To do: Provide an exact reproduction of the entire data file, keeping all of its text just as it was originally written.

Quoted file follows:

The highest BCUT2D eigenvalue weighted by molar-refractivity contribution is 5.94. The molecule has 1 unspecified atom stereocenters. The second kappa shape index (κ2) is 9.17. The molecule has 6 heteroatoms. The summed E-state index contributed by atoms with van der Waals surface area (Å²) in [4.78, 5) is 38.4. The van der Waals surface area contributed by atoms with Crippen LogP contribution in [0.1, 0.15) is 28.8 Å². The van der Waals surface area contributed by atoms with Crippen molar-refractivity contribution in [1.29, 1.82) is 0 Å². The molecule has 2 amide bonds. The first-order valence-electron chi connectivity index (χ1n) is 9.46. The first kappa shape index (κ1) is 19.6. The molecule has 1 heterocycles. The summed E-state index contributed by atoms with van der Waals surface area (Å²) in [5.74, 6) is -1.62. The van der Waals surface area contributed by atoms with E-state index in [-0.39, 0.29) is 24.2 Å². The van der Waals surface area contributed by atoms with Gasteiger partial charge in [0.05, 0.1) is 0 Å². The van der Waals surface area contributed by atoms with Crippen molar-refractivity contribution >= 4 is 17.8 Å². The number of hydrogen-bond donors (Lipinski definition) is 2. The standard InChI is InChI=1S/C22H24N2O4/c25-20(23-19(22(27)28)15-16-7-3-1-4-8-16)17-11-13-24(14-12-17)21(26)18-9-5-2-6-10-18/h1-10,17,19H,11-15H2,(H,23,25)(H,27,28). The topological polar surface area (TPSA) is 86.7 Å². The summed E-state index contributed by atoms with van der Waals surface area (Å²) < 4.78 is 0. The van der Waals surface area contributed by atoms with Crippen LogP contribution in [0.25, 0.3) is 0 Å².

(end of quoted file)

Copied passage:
The highest BCUT2D eigenvalue weighted by molar-refractivity contribution is 5.94. The molecule has 1 unspecified atom stereocenters. The second kappa shape index (κ2) is 9.17. The molecule has 6 heteroatoms. The summed E-state index contributed by atoms with van der Waals surface area (Å²) in [4.78, 5) is 38.4. The van der Waals surface area contributed by atoms with Crippen LogP contribution in [0.1, 0.15) is 28.8 Å². The van der Waals surface area contributed by atoms with Crippen molar-refractivity contribution in [1.29, 1.82) is 0 Å². The molecule has 2 amide bonds. The first-order valence-electron chi connectivity index (χ1n) is 9.46. The first kappa shape index (κ1) is 19.6. The molecule has 1 heterocycles. The summed E-state index contributed by atoms with van der Waals surface area (Å²) in [5.74, 6) is -1.62. The van der Waals surface area contributed by atoms with E-state index in [-0.39, 0.29) is 24.2 Å². The van der Waals surface area contributed by atoms with Gasteiger partial charge in [0.05, 0.1) is 0 Å². The van der Waals surface area contributed by atoms with Crippen molar-refractivity contribution >= 4 is 17.8 Å². The number of hydrogen-bond donors (Lipinski definition) is 2. The standard InChI is InChI=1S/C22H24N2O4/c25-20(23-19(22(27)28)15-16-7-3-1-4-8-16)17-11-13-24(14-12-17)21(26)18-9-5-2-6-10-18/h1-10,17,19H,11-15H2,(H,23,25)(H,27,28). The topological polar surface area (TPSA) is 86.7 Å². The summed E-state index contributed by atoms with van der Waals surface area (Å²) < 4.78 is 0. The van der Waals surface area contributed by atoms with Crippen LogP contribution in [0.25, 0.3) is 0 Å².